Inexperienced: Teachers with one or two years of experience.

Uncertified: Teachers practicing under an emergency or provisional certificate.

Plan to leave the profession: Teachers planning to leave teaching as soon as possible or as soon as a more desirable job opportunity arises.

Sources: Learning Policy Institute (2018). Understanding Teacher Shortages: 2018 Update. Primary data from the National Center for Education Statistics Civil Rights Data Collection, Public-Use Data File 2015-16. Planning to leave the profession primary data from the National Center for Education Statistics Public School Teacher File 2016, National Teacher and Principal Survey.

Think about it this way — would you want your child to be taught by a brand-new teacher who has not completed the basic training for the job year over year? Children taught by a highly effective teacher for three years in a row average 50 percentile points of growth. A teacher who isn’t at least minimally effective at their job can actually cause students’ achievement to decline.

See the Bigger Picture for More — and More Effective — Teachers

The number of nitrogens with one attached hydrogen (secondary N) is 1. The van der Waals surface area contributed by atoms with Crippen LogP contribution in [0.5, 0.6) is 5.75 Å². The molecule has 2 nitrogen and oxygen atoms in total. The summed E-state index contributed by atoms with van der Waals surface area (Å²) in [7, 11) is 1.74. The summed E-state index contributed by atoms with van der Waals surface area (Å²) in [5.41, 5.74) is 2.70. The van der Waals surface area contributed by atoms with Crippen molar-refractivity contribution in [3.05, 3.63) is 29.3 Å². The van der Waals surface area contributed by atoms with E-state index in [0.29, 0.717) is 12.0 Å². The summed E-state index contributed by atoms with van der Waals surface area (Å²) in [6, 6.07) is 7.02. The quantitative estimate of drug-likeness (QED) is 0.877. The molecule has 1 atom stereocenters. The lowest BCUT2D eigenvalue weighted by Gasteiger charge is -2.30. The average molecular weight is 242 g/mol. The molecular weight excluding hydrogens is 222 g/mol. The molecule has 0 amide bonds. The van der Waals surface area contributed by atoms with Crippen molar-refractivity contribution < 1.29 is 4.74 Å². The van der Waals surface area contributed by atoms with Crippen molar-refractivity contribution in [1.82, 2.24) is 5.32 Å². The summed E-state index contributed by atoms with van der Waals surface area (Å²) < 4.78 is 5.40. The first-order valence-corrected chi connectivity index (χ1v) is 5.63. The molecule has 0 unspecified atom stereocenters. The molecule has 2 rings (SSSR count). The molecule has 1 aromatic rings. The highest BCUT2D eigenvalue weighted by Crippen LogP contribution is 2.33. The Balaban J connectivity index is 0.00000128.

State leaders now need to look for long-term solutions to the teacher shortage crisis — increasing the quantity and quality of our teacher workforce, year over year. But we will find long-term solutions only through careful analysis of the problem and its causes.

Analyzing the reasons for the teacher shortage is not easy. A complex web of policies and their effects are at play. You’ve heard some: inadequate pay, school budget cuts, declining respect for the profession. We can’t address these in isolation. For example, states that are focused on the important strategies of increasing pay and restoring education budgets are not seeing the increases in the quantity and quality of their educator workforce. Why? Because these strategies are not coupled with investments in key elements for any profession — quality training, career advancement and customized professional growth.